…this paper is a preliminary assessment of the protection for, and (by extension) the health of, academic freedom in the universities of the nations of the EU
Det fremgår af redegørelsen, at dansk tilslutning til Lissabon-Traktaten efter Justitsministeriets opfattelse ikke indebærer, at Unionen får overladt yderli-gere beføjelser omfattet af grundlovens § 20.
Worried about oil-rich foreigners taking over your economy? You shouldn’t be. In reality, it is citizens of unaccountable, paternalistic regimes who stand to lose most when rulers play games with their national wealth.
Joy of Tech. Now on Facebook and YouTube.
This week has brought some old stories which most people here in Sweden would probably prefer to forget about back on the frontpages.
The first story goes back to the 1970s when the Swedish vice squad investigated a brothel in Stockholm. In 1977 Dagens Nyheter published a story which named a former Justice Minister (!) as one of the clients but the paper was forced to withdraw the story and make a formal apology. As it was, most of the story DN published has been corroborated by other sources, and since the late 1970s persistent rumours have linked prominent Swedish politicians and celebrities of the time to the brothel. Now, two women – who were under-age at the time – have come forward and not only demanded that the Swedish state pay them compensation (the limitation for this kind of cases is ten years, so technically they are 20 years late) but also presented a list of alleged customers which the media as of now are doing their best not to name.
A technical note: Unlike today, buying sex wasn’t illegal in Sweden in the 1970s but having a Justice Minister visiting prostitutes was considered a security risk.
The second case dates from July 1988 when the Finnish petty criminal Juha Valjakkala who was on a crime spree through Finland and northern Sweden with his then girlfriend murdered three people (parents and one of their sons) in the small community of Åmsele in Västerbotten. The murders sparked one of the biggest manhunts in Swedish history but Valjakkala and his girlfriend managed to escape to Denmark where they were arrested in Odense a couple of days later. Valjakkala was sentenced to life imprisonment and extradited to Finland where he has made a number of applications for parole, all of which have been rejected until earlier this week when Finnish authorities announced that he will be released on parole in the late spring of 2008.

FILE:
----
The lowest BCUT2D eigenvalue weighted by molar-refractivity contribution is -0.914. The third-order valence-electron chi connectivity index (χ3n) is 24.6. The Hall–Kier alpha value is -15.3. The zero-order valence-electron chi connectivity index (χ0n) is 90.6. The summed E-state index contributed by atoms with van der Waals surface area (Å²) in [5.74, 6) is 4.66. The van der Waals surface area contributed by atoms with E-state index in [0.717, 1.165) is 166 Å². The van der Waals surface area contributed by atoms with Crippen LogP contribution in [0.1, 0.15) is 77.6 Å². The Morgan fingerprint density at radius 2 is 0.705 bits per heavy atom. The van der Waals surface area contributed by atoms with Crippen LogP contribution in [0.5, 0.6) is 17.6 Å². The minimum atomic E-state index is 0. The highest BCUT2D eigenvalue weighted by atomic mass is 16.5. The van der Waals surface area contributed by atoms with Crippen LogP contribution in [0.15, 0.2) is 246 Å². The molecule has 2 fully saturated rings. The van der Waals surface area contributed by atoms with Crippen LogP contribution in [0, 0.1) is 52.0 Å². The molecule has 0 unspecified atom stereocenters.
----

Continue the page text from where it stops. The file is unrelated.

The release is a little surprising as Valjakkala last received a rejection on an application this autumn. Swedish media have done their best to whip up a mood of anxiety and distrust against the Finnish judicial system.
From a Danish perspective, Valjakkala’s story has eerie similarities with the story of Palle Sørensen, a petty criminal from Copenhagen who in 1965 murdered four policemen who were tracing him after a break-in. Sørensen spent 33 years in prison before being pardoned in 1998 at the age of 71.
The third case was a local Umeå affair which had some national ramifications. As VK reminds us, Karolina Matti who was a graduate student in sociology, in December 1997 announced a public lecture about "The goals of nazism" (I could do that in one sentence: "Aryan" supremacy through mass murder). Eight people turned up only to discover that the speaker was Dan Berner, one of the leaders of the neo-nazi movement in Sweden. In a twist to the tale it later emerged that Matti was Berner’s girlfriend at the time.
It all ended with Matti getting the boot from the Department of Sociology (technically, her position wasn’t renewed) and Berner and Matti receiving minor sentences for incitement to racial hatred. Perhaps the recent row over Oxford Union’s decision to invite the notorious Holocaust denier David Irving and BNP leader Nick Griffin could serve as a parallel. Matti has since then changed her identity but the local newspaper still managed to track her.
We might want to note that the Swedish right-wing extremists in general and neo-nazis in particular were and are a nasty bunch and that the late 1990s saw an increase of activity on the extreme right culminating in the "7:3"-scandal, when an experiment with involving prisoners in artistic work turned sour, and the murder of two policemen in Malexander by a group of criminals which had also been involved in the "7:3" project and which had strong nazi links in the spring of 1999.
Update: Wait – there is a fourth nasty story from the past reemerging. The one about the doctors who were acquitted of charges of murdering a prostitute but sentenced for dismembering her corpse. They want compensation from the state.
Wow: If the story holds, then that was fast!
Update: Pia Christmas-Møller has posted her letter of resignation from the Conservative People’s Party on her homepage (as a pdf here) so I think we can count her as the first defection of the new Folketing.
I’m sure my politics-nerdy friends will help me out here, but if I’m not completely mistaken, then the last time a former Danish party leader has left her/his party while he/she was still an MP must be when Aksel Larsen was excluded by the Communist Party in 1958. Other possible comparisons: Knud Kristensen*), Mimi Jakobsen (is Jann Sjursen still a member of the Christian Democrats?)
The reasons behind PCM’s move: She was sidelined in the parliamentary group in September and again after the election when she was ousted as political spokesman. Personal disappointments, etc.
*) Über-nerdy point: PCM’s relative John Christmas-Møller helped bring down Knud Kristensen’s government in 1947. The Christmas-Møllers are a curious bunch.
The King of Renmarkstorget? (Hint)